# How does enthalpy change differ from heat flow?

May 23, 2015

Well, Enthalpy is defined as follows:

$H = U + P V$

$\Delta H = \Delta U + \Delta \left(P V\right)$

$= \Delta U + \left({P}_{1} + \Delta P\right) \left({V}_{1} + \Delta V\right) - {P}_{1} {V}_{1}$

$= \Delta U + {P}_{1} \Delta V + {V}_{1} \Delta P + \Delta P \Delta V$

$= q + w + {P}_{1} \Delta V + {V}_{1} \Delta P + \Delta P \Delta V$

$= q \cancel{- {P}_{1} \Delta V + {P}_{1} \Delta V} + {V}_{1} \Delta P + \Delta P \Delta V$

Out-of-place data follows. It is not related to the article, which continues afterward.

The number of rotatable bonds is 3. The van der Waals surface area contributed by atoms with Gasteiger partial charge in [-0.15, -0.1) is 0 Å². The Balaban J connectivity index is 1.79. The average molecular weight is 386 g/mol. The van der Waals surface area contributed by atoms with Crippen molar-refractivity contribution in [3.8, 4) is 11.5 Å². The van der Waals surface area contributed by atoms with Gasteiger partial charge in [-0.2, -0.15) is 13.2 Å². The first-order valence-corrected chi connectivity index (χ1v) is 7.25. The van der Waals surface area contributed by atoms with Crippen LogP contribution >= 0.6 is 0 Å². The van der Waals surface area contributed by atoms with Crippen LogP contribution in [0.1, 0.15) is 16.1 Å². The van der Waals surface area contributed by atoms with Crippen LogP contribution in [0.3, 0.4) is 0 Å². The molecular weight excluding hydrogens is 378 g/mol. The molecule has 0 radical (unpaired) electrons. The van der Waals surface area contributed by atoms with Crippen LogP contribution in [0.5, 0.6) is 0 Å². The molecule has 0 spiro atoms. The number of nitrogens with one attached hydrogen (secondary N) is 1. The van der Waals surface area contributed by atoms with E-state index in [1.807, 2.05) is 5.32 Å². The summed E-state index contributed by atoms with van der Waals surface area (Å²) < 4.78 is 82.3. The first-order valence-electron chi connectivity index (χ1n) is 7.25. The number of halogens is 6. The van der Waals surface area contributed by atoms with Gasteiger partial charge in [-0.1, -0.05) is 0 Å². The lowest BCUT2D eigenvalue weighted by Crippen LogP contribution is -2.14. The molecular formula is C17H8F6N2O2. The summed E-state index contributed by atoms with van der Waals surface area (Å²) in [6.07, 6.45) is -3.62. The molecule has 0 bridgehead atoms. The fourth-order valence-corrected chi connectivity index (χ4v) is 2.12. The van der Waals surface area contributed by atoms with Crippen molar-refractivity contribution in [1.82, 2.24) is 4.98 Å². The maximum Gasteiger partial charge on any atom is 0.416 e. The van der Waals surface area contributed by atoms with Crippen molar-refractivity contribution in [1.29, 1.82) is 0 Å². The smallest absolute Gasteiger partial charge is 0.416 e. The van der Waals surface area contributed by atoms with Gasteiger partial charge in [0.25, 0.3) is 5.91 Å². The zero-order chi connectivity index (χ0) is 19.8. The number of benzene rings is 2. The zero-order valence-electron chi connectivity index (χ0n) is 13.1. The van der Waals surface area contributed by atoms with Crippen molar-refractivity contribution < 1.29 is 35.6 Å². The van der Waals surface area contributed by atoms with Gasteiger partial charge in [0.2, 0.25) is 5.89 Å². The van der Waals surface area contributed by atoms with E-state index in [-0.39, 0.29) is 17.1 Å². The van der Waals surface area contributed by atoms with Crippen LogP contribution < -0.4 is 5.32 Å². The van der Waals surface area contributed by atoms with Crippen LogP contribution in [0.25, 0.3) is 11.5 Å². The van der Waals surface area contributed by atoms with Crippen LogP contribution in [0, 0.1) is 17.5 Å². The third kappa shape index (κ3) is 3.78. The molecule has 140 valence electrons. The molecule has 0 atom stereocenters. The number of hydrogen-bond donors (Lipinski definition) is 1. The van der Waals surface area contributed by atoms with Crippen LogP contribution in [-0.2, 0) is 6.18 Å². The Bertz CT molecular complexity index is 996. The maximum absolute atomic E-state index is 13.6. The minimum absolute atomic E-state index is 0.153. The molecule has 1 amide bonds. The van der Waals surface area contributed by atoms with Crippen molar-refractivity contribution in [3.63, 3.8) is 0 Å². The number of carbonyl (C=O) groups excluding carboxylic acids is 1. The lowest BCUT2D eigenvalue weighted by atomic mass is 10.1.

(with $w = - P \Delta V$ for volume expansions/contractions)

As a result,

$\Delta H = q + {V}_{1} \Delta P + \Delta P \Delta V$

where:

• $H =$ enthalpy
• $U =$ internal energy
• $q =$ heat flow
• $w =$ work
• $P =$ pressure
• $V =$ volume

So you can see that enthalpy is heat flow along with a constant-volume pressure change, and enthalpy and heat flow are only the same if the pressure is constant (${q}_{p} = \Delta H$) (like in a coffee-cup calorimeter).

We can then say that enthalpy is equivalent to heat flow in a constant-pressure system open to the air, whereas internal energy is equivalent to heat flow in a constant-volume system closed to the air.